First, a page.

Queen's Yu Theatre Society Debuts The Storm: Festival

International students update 1934 play for modern times at the Grand Theatre

The Storm: Festival.
Credit: 
Supplied by Meishan Wan

Since its inception in 2018, the Yu Theatre Society at Queen’s has aimed to give Chinese international students a distinctly Chinese theatre experience while sharing dramatic narratives with the rest of the Kingston community.

The Storm: Festival opened on Jan. 10 at the Kingston Grand Theatre and will be there until Sunday, Jan. 19.

Nicholas Wang, director of The Storm: Festival and one of three co-founders of the group, brought the first Mandarin-language play to Queen’s in March of 2019 with Rhinoceros in Love.

Although he has directed plays in China before, this is Wang’s second production at Queen’s. As with the first play, The Storm: Festival is performed entirely in Mandarin while English subtitles are projected to the upper left and right of the stage.

Wang is excited to present this particular story to the Kingston community because of its importance to Chinese theatre culture. 

“Our version of this play is adapted from a very classical Chinese play,” Wang told The Journal. “Everyone in China who has learned contemporary theatre has studied this play.”

The Storm: Festival is adapted from a play called Thunderstorm by Cao Yu, which was originally published in 1934. The story centers around the wealthy Zhou family and its patriarch, whose rigid traditionalist ways lead the family to moral and psychological ruin.

However, while Wang was delighted to share the play itself, the director also noted difficulties in bringing the production to English audiences.

“We’re very aware that we’re putting on this play in Kingston, so there are a lot of English speakers, and the subtitles and translations were hard,” Wang said.

To help meet these constraints, Wang said a heavy edit of the play was required. “It’s a very long play,” he said. “There are 750,000 words in the original, and we cut half of them so we could have this version.”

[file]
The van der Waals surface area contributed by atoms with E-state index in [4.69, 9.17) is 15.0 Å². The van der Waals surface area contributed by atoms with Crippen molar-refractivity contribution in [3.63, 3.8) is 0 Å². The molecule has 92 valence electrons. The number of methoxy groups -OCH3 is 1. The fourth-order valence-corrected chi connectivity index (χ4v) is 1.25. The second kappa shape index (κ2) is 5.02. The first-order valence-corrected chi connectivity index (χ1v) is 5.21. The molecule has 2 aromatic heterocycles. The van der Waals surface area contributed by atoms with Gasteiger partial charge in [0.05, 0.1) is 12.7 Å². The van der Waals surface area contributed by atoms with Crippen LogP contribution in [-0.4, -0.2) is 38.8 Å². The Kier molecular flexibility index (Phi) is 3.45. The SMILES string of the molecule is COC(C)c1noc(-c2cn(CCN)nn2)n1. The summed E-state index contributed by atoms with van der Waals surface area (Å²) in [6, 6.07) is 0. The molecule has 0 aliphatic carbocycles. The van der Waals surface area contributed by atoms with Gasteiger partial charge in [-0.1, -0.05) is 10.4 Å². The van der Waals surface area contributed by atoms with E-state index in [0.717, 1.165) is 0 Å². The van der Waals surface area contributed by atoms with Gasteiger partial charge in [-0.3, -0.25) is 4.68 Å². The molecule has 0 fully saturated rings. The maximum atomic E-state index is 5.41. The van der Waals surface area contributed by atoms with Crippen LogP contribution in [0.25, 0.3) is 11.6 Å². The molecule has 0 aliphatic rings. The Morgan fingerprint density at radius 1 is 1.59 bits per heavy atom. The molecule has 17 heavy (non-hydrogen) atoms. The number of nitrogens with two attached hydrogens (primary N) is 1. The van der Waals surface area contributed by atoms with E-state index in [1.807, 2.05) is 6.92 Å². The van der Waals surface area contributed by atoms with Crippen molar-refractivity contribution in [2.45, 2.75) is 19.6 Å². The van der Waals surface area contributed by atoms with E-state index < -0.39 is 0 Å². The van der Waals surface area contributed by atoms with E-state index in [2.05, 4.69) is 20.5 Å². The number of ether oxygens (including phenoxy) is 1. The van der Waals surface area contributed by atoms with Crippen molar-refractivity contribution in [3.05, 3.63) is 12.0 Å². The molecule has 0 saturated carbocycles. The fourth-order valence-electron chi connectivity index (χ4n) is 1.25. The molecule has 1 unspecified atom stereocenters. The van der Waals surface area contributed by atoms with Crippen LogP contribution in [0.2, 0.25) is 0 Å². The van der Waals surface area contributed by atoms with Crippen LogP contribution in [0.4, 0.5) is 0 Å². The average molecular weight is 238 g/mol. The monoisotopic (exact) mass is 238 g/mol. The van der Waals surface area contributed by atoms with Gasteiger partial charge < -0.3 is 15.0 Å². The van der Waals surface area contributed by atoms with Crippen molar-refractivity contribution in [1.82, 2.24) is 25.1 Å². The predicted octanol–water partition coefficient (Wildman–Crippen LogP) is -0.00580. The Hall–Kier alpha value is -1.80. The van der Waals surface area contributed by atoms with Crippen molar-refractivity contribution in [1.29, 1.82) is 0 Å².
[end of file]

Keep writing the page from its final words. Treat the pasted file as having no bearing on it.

Still, the very purpose of the Yu Theatre Society was always to ease the burden of the language barrier on Chinese drama students and Chinese theatregoers, which is why it’s so necessary for Wang to present these plays in their original language.

Now a fourth-year drama student at Queen’s, Wang recalls his troubled experience as a first year in the program, saying, “There were only two or three Chinese students learning drama.”

“Production was really difficult for me because everyone gets it and I don’t,” Wang said. “Then in second year[…] the [Chinese] community became bigger, so I saw the demand for Chinese theatre.”

The Storm: Festival was accompanied by a live soundtrack performed by Cherish Fan on the violin and Cassie Wan on the pipa, a popular string instrument in China. Both performers are Queen’s students.

Combining these two popular instruments from the East and the West helped to transform the production into a cross-cultural exchange.

Having studied drama and theatre in both China and Canada, Wang has a unique, multicultural perspective which makes him well-suited to the challenge of presenting Chinese theatre to the (mostly) English-speaking Kingston community.

 

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